Unlike Science, Open Publishing In Law is Achieved Via Blogs

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Open publishing in the law – insight, commentary, and analysis – is developing quite a bit differently than open publishing in science.

As an example, the fight for open publishing in science is continuing with a group of Redditors coming together to archive over 85 million copyrighted scientific papers from the website Sci-Hub and make an open-source library that cannot be taken down, according to a report by Chris Young for Interesting Engineering

As way of background. Sci-Hub is a “shadow library” website that provides free access to millions of research papers and books, without regard to copyright by bypassing publishers’ paywalls in various ways.

Research papers, per Sci-Hub, need to be read, shared and cited by other researchers – they contain detailed description of new results and experiments.

The site is extensively used, worldwide, serving about a half million requests per day. The number of articles is approaching 100 million.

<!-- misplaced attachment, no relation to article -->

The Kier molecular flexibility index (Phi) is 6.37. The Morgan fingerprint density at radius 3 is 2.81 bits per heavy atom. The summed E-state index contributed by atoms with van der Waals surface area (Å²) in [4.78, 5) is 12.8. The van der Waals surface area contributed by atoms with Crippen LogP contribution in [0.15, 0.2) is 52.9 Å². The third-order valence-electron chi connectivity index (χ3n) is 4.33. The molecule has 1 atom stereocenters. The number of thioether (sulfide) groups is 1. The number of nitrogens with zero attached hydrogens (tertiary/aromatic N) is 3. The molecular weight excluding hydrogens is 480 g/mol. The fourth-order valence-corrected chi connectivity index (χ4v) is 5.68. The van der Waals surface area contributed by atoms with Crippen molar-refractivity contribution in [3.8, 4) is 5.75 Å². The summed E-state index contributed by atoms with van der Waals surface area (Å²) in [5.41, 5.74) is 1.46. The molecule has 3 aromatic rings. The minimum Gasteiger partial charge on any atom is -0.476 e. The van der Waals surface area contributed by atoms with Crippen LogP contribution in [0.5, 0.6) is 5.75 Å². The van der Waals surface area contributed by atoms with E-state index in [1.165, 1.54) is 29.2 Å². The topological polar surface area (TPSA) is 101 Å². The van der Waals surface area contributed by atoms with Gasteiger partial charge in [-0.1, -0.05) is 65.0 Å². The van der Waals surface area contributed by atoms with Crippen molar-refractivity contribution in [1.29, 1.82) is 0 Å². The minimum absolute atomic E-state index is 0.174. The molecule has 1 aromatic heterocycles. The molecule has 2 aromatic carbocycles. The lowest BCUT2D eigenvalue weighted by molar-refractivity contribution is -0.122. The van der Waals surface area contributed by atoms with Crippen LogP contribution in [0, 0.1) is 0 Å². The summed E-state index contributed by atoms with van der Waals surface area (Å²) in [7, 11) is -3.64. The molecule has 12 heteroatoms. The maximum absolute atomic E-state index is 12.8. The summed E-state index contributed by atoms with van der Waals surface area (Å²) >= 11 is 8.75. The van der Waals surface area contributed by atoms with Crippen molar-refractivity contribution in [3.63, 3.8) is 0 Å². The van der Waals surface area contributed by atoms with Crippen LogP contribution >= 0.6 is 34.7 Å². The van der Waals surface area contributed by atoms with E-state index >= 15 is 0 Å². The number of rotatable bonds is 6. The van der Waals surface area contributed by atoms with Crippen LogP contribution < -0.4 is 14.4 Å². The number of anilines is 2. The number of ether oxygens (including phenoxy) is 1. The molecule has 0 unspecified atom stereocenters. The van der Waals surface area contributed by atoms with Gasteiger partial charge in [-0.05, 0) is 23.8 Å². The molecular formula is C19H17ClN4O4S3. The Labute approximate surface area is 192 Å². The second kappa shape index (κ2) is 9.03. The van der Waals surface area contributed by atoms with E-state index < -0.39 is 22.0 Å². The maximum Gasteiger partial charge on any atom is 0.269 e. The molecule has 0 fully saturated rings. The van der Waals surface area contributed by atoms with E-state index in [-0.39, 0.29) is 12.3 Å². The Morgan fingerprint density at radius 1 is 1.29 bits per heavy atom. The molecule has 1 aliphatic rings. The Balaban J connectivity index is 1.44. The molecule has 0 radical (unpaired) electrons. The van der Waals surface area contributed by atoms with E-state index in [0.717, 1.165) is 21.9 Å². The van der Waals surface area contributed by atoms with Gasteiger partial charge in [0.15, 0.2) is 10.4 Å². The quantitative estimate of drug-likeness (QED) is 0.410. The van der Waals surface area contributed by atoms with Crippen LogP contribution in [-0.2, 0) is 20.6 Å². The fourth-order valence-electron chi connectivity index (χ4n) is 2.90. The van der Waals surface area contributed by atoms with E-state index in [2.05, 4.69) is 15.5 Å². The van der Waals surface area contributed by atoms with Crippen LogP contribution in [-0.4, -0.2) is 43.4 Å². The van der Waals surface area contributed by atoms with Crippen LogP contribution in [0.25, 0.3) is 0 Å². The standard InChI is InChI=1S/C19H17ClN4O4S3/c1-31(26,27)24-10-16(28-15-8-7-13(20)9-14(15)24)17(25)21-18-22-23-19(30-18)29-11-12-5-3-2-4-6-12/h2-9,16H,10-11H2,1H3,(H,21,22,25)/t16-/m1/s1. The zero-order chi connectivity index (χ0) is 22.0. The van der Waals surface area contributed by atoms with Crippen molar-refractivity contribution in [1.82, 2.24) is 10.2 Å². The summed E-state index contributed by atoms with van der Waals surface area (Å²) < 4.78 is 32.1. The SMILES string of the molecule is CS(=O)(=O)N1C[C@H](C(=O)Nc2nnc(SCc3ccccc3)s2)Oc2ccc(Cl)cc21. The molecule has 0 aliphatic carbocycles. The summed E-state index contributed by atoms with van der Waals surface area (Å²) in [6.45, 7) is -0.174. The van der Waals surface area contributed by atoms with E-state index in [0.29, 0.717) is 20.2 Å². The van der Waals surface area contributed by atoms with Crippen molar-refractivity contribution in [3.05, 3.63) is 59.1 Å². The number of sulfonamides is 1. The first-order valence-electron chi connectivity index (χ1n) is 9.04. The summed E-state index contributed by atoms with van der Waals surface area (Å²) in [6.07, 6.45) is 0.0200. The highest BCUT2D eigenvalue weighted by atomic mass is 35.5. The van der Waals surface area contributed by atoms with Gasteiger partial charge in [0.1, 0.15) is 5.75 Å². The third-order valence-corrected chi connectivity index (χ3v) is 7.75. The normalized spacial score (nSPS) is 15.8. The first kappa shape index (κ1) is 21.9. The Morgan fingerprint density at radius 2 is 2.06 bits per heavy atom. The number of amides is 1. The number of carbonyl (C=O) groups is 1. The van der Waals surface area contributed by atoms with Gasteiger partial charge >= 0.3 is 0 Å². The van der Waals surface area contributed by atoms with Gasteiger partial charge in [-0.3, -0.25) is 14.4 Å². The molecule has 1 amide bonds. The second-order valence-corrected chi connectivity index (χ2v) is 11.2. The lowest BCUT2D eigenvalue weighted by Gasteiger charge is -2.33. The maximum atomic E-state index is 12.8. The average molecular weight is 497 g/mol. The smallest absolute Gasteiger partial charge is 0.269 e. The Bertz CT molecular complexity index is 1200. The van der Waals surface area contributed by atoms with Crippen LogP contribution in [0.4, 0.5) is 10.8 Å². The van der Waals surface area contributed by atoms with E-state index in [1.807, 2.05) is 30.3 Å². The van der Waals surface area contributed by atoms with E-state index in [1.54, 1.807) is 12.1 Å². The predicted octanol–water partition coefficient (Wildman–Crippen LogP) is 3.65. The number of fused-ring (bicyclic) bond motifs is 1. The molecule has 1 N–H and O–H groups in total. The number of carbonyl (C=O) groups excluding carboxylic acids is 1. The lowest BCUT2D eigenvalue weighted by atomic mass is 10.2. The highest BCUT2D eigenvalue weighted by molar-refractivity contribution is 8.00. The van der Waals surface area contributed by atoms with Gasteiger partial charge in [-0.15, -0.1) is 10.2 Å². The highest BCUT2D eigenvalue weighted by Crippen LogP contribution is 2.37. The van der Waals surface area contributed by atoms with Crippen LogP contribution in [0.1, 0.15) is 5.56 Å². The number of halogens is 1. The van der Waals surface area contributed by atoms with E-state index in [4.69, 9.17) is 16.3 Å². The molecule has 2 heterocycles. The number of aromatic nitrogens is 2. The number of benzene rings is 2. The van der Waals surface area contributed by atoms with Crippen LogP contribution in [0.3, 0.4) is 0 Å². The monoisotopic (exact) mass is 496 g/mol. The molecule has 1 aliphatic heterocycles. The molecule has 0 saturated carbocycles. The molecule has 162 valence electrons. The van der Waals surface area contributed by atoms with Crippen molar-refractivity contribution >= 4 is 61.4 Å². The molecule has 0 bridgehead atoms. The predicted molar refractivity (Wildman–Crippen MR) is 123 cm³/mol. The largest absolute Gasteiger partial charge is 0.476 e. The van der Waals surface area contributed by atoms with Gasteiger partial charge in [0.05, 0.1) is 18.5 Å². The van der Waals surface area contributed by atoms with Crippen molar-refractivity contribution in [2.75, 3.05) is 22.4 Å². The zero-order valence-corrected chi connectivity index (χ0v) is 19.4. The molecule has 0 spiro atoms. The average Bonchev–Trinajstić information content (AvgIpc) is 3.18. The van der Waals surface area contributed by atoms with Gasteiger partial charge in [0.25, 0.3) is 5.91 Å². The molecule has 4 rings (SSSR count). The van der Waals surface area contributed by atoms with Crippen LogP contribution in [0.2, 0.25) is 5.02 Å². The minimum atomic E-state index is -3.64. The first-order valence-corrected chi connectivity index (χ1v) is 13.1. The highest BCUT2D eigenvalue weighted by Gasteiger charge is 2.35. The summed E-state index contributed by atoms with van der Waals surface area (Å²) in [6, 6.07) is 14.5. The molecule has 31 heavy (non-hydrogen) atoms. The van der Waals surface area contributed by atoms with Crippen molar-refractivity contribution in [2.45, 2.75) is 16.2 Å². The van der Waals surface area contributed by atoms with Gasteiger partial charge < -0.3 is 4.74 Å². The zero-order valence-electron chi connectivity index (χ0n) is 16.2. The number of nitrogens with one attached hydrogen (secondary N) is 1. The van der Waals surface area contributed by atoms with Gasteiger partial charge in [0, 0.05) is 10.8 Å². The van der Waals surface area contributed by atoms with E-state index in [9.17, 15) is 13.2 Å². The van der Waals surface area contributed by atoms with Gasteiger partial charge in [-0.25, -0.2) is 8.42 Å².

Sci-Hub is taking on publishers head on. We’re taking your stuff and making it freely available for society’s good. Like it or not. 

Via legal blogging, open publishing in the law is in the beginnings of doing an end run on traditional legal publishers and their copyrighted materials. 

Traditional legal publishers simply cannot keep up with with practicing lawyers, legal tech leaders and academics when it comes to covering niche areas of the law and the delivery of legal services. 

The result will be an aggregated body of open law to be read, cited and shared by both those in the legal arena and the public. 

The legal profession needn’t fight for open legal publishing. It’s already happening via thousands of legal blog articles a day.

Trial lawyer turned legal tech entrepreneur, I am the founder and CEO of LexBlog, a legal blog community of over 30,000 blog publishers, worldwide. LexBlog’s publishing platform is used on a subscription basis by over 18,000 legal professionals, including the largest law firm in each India, China and the United States.

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